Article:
Wants stipulation that any violation by India of agreements with one country should lead to termmination of exports by others.
11 December 2006
U.S. Congress for killer clause in Nuclear Suppliers Group guidelines
New Delhi: If the United States Congress has its way, Washington will insist that the Nuclear Suppliers Group's amended guidelines include a stipulation that a violation by India of any of its agreements with one supplier country should lead to the cancellation of cooperation with every other.
In their background report attached to the final version of the U.S.-India Nuclear Cooperation Act, the conferees — the three Senators and three Congressmen tasked with reconciling the Senate and House versions of the draft law — dwelt at length on the possibility that India might turn to other countries for supplies because of the onerous conditions attached to U.S. nuclear transfers to India.
Apart from urging the Executive to persuade other NSG countries to harmonise their nuclear export provisions for India with those of the U.S., the conferees said the U.S. must "seek agreement among NSG members that violations by one country of an agreement with any NSG member should result in joint action by all members, including, as appropriate, the termination of nuclear exports".
In the Act, this demand finds expression in Section 103(a)(6) when it states that U.S. policy must be to seek to prevent the transfer "to a country" (i.e. India) of any nuclear material from NSG members if the U.S. itself terminates or suspends nuclear transfers to that country.
If adopted, such a rule would introduce a permanent element of uncertainty into not just India's nuclear cooperation with the U.S. but with other countries like France and Russia as well.
The conferees also stressed that the U.S. "must ensure that any decision the NSG makes regarding granting an exemption for nuclear commerce [with India] does not disadvantage U.S. industry by setting less strict conditions for countries trading with India than those embodied in the conditions and requirements of this Act".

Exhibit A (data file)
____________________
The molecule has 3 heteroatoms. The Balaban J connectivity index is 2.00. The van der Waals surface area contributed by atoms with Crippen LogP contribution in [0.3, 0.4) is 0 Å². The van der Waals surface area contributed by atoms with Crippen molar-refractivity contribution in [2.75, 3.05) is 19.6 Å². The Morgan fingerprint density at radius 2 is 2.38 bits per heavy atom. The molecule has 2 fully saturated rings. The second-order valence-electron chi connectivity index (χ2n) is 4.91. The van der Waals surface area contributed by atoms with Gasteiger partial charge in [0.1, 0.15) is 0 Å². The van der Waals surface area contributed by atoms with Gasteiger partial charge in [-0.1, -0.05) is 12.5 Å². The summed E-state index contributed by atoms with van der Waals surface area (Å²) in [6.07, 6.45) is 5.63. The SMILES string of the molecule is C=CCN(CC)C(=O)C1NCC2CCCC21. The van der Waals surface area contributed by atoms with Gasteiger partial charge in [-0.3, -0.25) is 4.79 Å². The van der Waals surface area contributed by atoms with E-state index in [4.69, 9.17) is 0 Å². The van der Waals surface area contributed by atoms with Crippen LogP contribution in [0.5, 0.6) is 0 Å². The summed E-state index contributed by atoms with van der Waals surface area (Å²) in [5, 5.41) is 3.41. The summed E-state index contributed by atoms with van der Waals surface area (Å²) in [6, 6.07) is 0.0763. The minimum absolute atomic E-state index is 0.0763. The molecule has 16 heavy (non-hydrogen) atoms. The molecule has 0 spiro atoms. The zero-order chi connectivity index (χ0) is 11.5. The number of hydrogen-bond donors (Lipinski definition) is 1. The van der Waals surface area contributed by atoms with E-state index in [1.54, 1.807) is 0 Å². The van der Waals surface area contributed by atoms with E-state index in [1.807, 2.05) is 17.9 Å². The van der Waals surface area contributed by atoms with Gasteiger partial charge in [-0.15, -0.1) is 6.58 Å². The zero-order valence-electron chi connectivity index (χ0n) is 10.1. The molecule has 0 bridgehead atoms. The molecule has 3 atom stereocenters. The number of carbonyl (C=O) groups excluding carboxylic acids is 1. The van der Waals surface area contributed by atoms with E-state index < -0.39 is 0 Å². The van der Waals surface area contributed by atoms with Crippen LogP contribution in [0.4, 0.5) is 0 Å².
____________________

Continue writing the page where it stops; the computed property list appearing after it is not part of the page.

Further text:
So far, the Bush administration's proposal for revised guidelines at the NSG asks only for the restriction contained in Section 4 of INFCIRC 254/Part 1/Rev. 7 - that "trigger list" items can only be sold to countries with full-scope safeguards - to be lifted in the case of India. The "pre-decisional draft" circulated to NSG members in March suggesting this rule change also takes note of India's commitment to abide by six conditions including a nuclear testing moratorium.
Just as the first draft of the nuclear cooperation Bill started out life as a one-page document only to end up as a 41-page Act, it is possible the NSG revision may also be made more complex and conditional. As matters stand, for example, allowing India to access the trigger list means allowing it to access even "sensitive" technologies like enrichment. However, in testimony to the House International Relations Committee on April 5, Secretary of State Condoleezza Rice said that "we have informed our NSG partners that we do not intend to provide enrichment or reprocessing technologies to India [and] our bilateral agreement for peaceful nuclear cooperation will not permit such transfers to be made under it." At the NSG plenary, then, it is possible some move may be made formally to dilute or qualify the trigger list exemption for India.